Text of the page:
The Last Good Senator: Lorenzo M. Tañada and Jose Diokno 4
Jose W. Diokno. Photograph from @JoseWDiokno on Facebook

The two are approachable any time, within reason, and sometimes, even beyond. Tanny went with us at midnight to a prison once to visit the April 6 detainees who had just been cited for contempt. When five UP students were taken to Camp Crame one night during the boycott campaign, he was there with us. Ka Pepe, his body clock hardly readjusted after a trip abroad, rushed to Bicol when Tony Carpio, his FLAG coordinator there, was arrested last July.

Tanny would tell us how he and Pepe might not agree on something but that there is one thing Pepe would and could not refuse to give - his priceless insights and advice.

At Harvard Law, students got to read about a great Filipino Senator-Lawyer from Batangas, thusly:

It is pertinent to recall the wise words of Jose Diokno in rejecting what he termed "currently fashionable justifications for authoritarianism in Asian developing countries." One [justification] is that Asian societies are authoritarian and paternalistic; that Asia's hungry masses are too concerned with providing their families with food, clothing, and shelter, to concern themselves with civil liberties and political freedoms; that the Asian conception of freedom differs from that of the West; that, in short, Asians are not fit for human rights. [. . .This] is racist nonsense . . . . Authoritarianism promotes repression not development - repression that prevents meaningful change and preserves the structures of power and privilege. . . .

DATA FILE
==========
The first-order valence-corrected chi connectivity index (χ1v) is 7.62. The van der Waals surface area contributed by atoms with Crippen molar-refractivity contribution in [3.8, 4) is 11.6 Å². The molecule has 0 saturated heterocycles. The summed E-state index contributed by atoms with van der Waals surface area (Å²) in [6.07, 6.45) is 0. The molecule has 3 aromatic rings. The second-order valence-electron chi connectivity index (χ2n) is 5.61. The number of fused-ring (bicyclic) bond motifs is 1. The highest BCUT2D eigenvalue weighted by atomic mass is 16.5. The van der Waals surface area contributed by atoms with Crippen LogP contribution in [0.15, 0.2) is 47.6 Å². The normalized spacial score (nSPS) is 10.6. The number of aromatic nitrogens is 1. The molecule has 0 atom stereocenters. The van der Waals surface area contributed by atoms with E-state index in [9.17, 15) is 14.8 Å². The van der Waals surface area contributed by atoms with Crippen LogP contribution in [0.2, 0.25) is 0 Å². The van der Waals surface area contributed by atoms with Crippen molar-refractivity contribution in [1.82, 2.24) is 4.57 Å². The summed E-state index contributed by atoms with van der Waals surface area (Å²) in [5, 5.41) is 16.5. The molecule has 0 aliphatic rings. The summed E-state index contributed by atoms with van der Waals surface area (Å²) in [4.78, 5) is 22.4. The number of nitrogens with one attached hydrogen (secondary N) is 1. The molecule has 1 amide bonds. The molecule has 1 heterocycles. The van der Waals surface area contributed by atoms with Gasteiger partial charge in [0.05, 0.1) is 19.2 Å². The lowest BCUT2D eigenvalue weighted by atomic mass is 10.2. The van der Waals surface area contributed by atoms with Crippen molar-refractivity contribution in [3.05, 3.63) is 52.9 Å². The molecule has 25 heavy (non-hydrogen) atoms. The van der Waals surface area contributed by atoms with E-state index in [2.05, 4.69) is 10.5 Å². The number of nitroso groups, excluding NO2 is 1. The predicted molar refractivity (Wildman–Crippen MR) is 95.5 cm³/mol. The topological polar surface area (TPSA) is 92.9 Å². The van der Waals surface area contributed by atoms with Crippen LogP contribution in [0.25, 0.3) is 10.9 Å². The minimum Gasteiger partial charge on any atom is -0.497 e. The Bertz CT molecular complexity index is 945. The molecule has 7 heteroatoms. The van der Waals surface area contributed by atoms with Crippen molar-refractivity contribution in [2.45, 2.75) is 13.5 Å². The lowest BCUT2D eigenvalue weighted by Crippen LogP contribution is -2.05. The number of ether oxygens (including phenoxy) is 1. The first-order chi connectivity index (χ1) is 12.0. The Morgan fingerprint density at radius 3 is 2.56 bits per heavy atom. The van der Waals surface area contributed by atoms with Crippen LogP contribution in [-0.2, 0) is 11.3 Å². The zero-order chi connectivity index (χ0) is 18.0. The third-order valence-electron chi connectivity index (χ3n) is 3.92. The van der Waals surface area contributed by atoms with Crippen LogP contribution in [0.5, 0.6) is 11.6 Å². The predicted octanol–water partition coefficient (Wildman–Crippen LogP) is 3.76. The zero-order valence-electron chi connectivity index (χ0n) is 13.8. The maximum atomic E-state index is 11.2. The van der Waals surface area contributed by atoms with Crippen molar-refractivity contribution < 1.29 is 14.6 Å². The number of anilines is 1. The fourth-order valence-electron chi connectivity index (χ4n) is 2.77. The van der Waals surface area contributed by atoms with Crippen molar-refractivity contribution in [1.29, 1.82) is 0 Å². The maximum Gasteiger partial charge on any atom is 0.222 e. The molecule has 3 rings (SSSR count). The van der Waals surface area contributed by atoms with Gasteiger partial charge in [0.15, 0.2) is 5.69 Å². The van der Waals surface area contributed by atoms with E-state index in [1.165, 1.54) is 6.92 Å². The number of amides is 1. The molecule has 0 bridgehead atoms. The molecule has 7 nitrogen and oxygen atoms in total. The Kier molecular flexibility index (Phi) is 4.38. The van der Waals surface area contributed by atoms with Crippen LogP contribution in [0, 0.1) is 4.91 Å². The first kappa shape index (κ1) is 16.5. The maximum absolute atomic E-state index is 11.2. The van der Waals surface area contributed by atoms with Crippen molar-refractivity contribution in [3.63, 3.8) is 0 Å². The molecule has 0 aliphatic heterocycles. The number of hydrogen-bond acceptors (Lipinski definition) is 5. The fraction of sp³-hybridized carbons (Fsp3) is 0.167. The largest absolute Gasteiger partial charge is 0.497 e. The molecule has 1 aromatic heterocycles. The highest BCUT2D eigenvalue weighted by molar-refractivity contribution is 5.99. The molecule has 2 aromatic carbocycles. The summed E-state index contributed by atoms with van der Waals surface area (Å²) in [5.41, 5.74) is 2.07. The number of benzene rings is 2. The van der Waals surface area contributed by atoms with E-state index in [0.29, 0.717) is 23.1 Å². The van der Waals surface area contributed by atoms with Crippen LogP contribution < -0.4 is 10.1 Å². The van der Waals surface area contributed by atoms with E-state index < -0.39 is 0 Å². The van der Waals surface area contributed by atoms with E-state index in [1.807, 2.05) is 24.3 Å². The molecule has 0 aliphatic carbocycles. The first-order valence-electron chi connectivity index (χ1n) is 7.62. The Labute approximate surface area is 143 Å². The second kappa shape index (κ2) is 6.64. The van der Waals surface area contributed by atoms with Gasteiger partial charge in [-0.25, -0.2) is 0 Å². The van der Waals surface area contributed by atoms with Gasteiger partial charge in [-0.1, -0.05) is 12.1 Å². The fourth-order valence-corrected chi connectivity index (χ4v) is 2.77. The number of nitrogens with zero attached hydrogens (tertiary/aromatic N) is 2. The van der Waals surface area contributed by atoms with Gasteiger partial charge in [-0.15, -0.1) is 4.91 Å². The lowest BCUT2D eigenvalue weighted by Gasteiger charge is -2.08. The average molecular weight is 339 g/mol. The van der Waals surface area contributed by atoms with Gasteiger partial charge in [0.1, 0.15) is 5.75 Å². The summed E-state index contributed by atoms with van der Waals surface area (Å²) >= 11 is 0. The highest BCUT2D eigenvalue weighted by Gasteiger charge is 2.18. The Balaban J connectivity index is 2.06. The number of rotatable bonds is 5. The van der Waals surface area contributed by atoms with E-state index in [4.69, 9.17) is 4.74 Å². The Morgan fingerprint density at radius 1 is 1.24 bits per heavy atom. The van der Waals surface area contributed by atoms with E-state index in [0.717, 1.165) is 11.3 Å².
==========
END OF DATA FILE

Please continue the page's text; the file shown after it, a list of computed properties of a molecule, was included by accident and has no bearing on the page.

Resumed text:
These lawyers' lawyers, tested in the crucible, comprise a natural resource to be cherished for all time. Both could exude Old World charm but then la cortesia no quita la valentia. (Our copy of Ka Pepe's Memorandum has this dash of noblesse oblige:`To RAVS - who could have done a much better job - Pepe.' He could really say the nicest, naughtiest things, a truly engaging blarneyer.

Most of all, to them, money is no object. How different from certain of our brethren today who dazzle you, to paraphrase someone, with their knowledge of the cost of everything but seem to know the value of nothing.